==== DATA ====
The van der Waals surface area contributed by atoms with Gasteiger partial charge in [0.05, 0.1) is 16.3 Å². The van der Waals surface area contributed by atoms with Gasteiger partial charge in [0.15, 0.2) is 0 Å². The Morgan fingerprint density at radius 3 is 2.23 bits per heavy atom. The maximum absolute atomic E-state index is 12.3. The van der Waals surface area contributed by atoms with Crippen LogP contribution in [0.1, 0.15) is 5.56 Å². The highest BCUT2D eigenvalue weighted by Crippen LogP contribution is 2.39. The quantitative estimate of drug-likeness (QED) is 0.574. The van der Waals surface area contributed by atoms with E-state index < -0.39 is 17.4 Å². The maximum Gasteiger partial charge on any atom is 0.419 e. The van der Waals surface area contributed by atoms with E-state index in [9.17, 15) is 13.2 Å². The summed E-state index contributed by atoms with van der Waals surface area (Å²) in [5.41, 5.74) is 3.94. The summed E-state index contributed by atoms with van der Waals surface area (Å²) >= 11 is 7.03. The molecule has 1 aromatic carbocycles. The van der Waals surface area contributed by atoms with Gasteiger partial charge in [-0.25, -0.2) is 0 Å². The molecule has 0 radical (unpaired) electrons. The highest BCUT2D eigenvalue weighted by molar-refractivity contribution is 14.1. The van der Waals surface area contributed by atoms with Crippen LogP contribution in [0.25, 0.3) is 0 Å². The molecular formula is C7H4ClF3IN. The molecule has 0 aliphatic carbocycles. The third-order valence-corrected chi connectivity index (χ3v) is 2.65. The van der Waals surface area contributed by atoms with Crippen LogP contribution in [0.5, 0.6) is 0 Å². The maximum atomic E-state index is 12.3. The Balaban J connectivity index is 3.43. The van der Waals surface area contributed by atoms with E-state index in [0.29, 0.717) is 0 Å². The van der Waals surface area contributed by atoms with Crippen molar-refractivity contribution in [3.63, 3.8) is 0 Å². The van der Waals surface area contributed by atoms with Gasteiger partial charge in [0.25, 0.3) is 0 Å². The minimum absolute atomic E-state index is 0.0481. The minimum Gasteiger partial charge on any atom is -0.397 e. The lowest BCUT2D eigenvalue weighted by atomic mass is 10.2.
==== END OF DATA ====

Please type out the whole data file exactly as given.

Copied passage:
The van der Waals surface area contributed by atoms with Gasteiger partial charge in [0.05, 0.1) is 16.3 Å². The van der Waals surface area contributed by atoms with Gasteiger partial charge in [0.15, 0.2) is 0 Å². The Morgan fingerprint density at radius 3 is 2.23 bits per heavy atom. The maximum absolute atomic E-state index is 12.3. The van der Waals surface area contributed by atoms with Crippen LogP contribution in [0.1, 0.15) is 5.56 Å². The highest BCUT2D eigenvalue weighted by Crippen LogP contribution is 2.39. The quantitative estimate of drug-likeness (QED) is 0.574. The van der Waals surface area contributed by atoms with E-state index < -0.39 is 17.4 Å². The maximum Gasteiger partial charge on any atom is 0.419 e. The van der Waals surface area contributed by atoms with E-state index in [9.17, 15) is 13.2 Å². The summed E-state index contributed by atoms with van der Waals surface area (Å²) in [5.41, 5.74) is 3.94. The summed E-state index contributed by atoms with van der Waals surface area (Å²) >= 11 is 7.03. The molecule has 1 aromatic carbocycles. The van der Waals surface area contributed by atoms with Gasteiger partial charge in [-0.25, -0.2) is 0 Å². The molecule has 0 radical (unpaired) electrons. The highest BCUT2D eigenvalue weighted by molar-refractivity contribution is 14.1. The van der Waals surface area contributed by atoms with Crippen LogP contribution in [0.25, 0.3) is 0 Å². The molecular formula is C7H4ClF3IN. The molecule has 0 aliphatic carbocycles. The third-order valence-corrected chi connectivity index (χ3v) is 2.65. The van der Waals surface area contributed by atoms with Crippen LogP contribution in [0.5, 0.6) is 0 Å². The maximum atomic E-state index is 12.3. The Balaban J connectivity index is 3.43. The van der Waals surface area contributed by atoms with E-state index in [0.29, 0.717) is 0 Å². The van der Waals surface area contributed by atoms with Crippen molar-refractivity contribution in [3.63, 3.8) is 0 Å². The van der Waals surface area contributed by atoms with Gasteiger partial charge in [0.25, 0.3) is 0 Å². The minimum absolute atomic E-state index is 0.0481. The minimum Gasteiger partial charge on any atom is -0.397 e. The lowest BCUT2D eigenvalue weighted by atomic mass is 10.2.